Project Backgrounder - Overview of NASA’s Comprehensive Groundwater Cleanup Plan at and in the Vicinity of the Jet Propulsion Laboratory (JPL)
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A Commitment to Safeguard Area Drinking Water and Restore Water Resources
NASA is committed to cleaning up groundwater affected by chemicals associated with historic and long-discontinued waste disposal practices at the Jet Propulsion Laboratory (JPL). NASA is cleaning up the site under the Federal Comprehensive Environmental Response, Compensation and Liability Act (CERCLA), commonly known as Superfund. The groundwater chemicals being addressed by NASA are volatile organic compounds (VOCs) and the chemical compound perchlorate. While NASA takes the lead for environmental investigations and cleanup activities associated with JPL, federal and California regulatory agencies provide oversight, including the:
- U.S. Environmental Protection Agency (EPA),
- California Department of Toxic Substances Control (DTSC), and
- Regional Water Quality Control Board (RWQCB), Los Angeles Region
A Signed Final Cleanup Plan
The groundwater cleanup program achieved a major milestone early in 2018. NASA and the regulatory agencies approved and signed a final cleanup plan referred to as the final Record of Decision (ROD). The parties agreed that continuing the operation of the three groundwater treatment plants [see below] at and near JPL is “the best approach to reaching the cleanup goals and maintain protection of human health and the environment.” NASA prepared a fact sheet summarizing the investigations and remedial actions that led to approval of the ROD.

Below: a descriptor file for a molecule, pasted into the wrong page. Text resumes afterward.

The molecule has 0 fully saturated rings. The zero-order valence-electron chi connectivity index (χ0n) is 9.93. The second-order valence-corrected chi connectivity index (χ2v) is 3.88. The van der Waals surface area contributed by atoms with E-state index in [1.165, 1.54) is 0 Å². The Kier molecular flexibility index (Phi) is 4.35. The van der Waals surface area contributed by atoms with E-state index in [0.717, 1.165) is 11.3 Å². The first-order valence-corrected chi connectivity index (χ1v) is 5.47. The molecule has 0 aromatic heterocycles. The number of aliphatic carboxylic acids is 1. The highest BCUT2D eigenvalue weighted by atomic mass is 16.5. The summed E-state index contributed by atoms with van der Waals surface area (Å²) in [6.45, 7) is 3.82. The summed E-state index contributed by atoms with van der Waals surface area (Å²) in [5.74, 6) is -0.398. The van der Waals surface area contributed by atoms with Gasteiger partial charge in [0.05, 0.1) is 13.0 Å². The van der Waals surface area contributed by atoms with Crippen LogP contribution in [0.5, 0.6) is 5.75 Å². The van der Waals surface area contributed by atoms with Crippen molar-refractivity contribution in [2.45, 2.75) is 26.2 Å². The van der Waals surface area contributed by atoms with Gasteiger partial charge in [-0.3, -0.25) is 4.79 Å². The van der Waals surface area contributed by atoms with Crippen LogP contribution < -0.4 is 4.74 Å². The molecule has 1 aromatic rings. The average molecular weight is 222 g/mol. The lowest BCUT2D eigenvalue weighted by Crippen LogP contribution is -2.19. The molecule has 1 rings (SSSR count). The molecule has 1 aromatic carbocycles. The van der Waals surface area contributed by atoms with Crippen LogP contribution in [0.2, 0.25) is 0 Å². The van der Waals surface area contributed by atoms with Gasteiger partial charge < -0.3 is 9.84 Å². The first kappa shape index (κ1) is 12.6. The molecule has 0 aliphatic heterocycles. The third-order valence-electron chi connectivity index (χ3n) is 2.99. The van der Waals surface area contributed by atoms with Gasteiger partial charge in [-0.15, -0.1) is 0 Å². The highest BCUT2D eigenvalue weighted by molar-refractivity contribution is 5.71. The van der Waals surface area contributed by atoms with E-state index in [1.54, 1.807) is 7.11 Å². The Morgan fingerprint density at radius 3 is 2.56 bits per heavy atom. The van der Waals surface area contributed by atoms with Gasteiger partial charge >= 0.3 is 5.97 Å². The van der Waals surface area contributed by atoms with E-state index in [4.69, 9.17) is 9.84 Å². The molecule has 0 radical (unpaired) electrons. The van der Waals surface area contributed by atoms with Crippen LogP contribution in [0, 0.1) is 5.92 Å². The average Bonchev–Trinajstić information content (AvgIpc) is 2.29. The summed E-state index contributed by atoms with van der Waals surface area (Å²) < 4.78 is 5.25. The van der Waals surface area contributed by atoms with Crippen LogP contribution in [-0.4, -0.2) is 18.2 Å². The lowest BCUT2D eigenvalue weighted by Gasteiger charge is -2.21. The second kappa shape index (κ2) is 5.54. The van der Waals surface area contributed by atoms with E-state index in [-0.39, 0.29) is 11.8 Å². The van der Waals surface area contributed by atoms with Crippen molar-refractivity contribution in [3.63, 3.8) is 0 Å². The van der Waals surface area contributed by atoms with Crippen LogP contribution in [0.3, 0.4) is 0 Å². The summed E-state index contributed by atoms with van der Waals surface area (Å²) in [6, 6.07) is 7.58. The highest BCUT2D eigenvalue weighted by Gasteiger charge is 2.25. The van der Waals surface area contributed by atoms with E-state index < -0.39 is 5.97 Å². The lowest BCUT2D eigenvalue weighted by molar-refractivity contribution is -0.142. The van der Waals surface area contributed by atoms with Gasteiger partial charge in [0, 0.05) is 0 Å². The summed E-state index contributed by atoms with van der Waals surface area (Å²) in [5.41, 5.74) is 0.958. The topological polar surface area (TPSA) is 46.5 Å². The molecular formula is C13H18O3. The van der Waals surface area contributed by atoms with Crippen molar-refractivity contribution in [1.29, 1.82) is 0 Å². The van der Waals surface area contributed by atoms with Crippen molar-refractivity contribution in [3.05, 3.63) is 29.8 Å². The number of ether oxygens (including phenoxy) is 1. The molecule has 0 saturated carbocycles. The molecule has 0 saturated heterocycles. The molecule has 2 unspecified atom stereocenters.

Three NASA-Funded Groundwater Treatment Plants Will Continue Under the Final Plan
- One of the NASA-funded groundwater treatment plants is located on JPL property and has been successfully removing groundwater chemicals from the source area since January 2005.
- Another plant is removing groundwater chemicals from the farthest reaches of the area affected by the chemicals – at wells operated in Altadena by the Lincoln Avenue Water Company (LAWC).
- A third plant on City of Pasadena-owned property adjacent to the Windsor Reservoir— the Monk Hill Treatment System (MHTS)—is providing groundwater cleanup in the area between the source of the chemicals and the farthest reaches. Pasadena Water & Power (PWP) has been able to re-open previously closed water production wells located in the Arroyo Seco and serve treated water from those wells to its customers.
The combination of these three treatment plants working together will complete the cleanup over the next 10-15 years.
JPL Site Cleanup Activities: A Brief History
Even before the groundwater treatment plants were operating, NASA used a technology called soil vapor extraction (SVE) to remove 230 pounds of carbon tetrachloride and 30 pounds of trichloroethylene (TCE) from the dry soil directly beneath JPL. By removing this source of chemicals, NASA eliminated further chemical movement from the soil into the aquifer hundreds of feet below the ground surface. This SVE was completed in 2007.
Groundwater Treatment at the Source Area
NASA’s source area groundwater treatment system, located in the north-central section of the 150-acre JPL complex, focuses on an eight-acre by 100-foot-thick portion of the aquifer deep beneath the ground surface.